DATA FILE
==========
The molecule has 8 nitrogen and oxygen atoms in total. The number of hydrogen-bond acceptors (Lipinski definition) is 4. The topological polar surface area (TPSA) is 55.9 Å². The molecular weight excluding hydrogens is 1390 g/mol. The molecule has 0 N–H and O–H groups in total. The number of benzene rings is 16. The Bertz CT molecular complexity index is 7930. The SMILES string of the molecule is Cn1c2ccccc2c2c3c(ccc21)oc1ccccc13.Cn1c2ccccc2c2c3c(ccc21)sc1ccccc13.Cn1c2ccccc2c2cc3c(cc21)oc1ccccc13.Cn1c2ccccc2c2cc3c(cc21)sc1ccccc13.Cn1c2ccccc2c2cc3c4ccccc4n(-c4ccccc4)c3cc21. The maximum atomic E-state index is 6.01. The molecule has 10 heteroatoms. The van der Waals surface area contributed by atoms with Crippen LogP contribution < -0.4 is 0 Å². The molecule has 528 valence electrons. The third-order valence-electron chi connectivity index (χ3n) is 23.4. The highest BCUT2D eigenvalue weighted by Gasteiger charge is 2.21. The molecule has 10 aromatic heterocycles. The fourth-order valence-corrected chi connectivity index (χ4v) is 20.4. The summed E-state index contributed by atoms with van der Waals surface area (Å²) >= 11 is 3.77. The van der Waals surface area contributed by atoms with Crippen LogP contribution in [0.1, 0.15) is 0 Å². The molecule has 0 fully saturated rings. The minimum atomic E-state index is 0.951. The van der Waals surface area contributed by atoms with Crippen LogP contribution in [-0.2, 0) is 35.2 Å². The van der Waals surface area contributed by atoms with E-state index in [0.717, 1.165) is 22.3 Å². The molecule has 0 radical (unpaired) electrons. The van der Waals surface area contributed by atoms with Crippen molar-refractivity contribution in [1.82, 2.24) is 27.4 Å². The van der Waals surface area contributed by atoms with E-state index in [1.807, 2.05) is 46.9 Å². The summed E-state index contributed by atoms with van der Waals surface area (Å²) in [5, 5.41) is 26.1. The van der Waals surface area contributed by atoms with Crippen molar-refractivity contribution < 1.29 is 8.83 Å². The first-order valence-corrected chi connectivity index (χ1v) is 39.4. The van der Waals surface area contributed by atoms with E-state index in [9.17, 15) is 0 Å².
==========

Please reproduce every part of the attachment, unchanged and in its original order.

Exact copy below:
The molecule has 8 nitrogen and oxygen atoms in total. The number of hydrogen-bond acceptors (Lipinski definition) is 4. The topological polar surface area (TPSA) is 55.9 Å². The molecular weight excluding hydrogens is 1390 g/mol. The molecule has 0 N–H and O–H groups in total. The number of benzene rings is 16. The Bertz CT molecular complexity index is 7930. The SMILES string of the molecule is Cn1c2ccccc2c2c3c(ccc21)oc1ccccc13.Cn1c2ccccc2c2c3c(ccc21)sc1ccccc13.Cn1c2ccccc2c2cc3c(cc21)oc1ccccc13.Cn1c2ccccc2c2cc3c(cc21)sc1ccccc13.Cn1c2ccccc2c2cc3c4ccccc4n(-c4ccccc4)c3cc21. The maximum atomic E-state index is 6.01. The molecule has 10 heteroatoms. The van der Waals surface area contributed by atoms with Crippen LogP contribution < -0.4 is 0 Å². The molecule has 528 valence electrons. The third-order valence-electron chi connectivity index (χ3n) is 23.4. The highest BCUT2D eigenvalue weighted by Gasteiger charge is 2.21. The molecule has 10 aromatic heterocycles. The fourth-order valence-corrected chi connectivity index (χ4v) is 20.4. The summed E-state index contributed by atoms with van der Waals surface area (Å²) >= 11 is 3.77. The van der Waals surface area contributed by atoms with Crippen LogP contribution in [0.1, 0.15) is 0 Å². The molecule has 0 fully saturated rings. The minimum atomic E-state index is 0.951. The van der Waals surface area contributed by atoms with Crippen LogP contribution in [-0.2, 0) is 35.2 Å². The van der Waals surface area contributed by atoms with E-state index in [0.717, 1.165) is 22.3 Å². The molecule has 0 radical (unpaired) electrons. The van der Waals surface area contributed by atoms with Crippen molar-refractivity contribution in [1.82, 2.24) is 27.4 Å². The van der Waals surface area contributed by atoms with E-state index in [1.807, 2.05) is 46.9 Å². The summed E-state index contributed by atoms with van der Waals surface area (Å²) in [5, 5.41) is 26.1. The van der Waals surface area contributed by atoms with Crippen molar-refractivity contribution < 1.29 is 8.83 Å². The first-order valence-corrected chi connectivity index (χ1v) is 39.4. The van der Waals surface area contributed by atoms with E-state index in [9.17, 15) is 0 Å².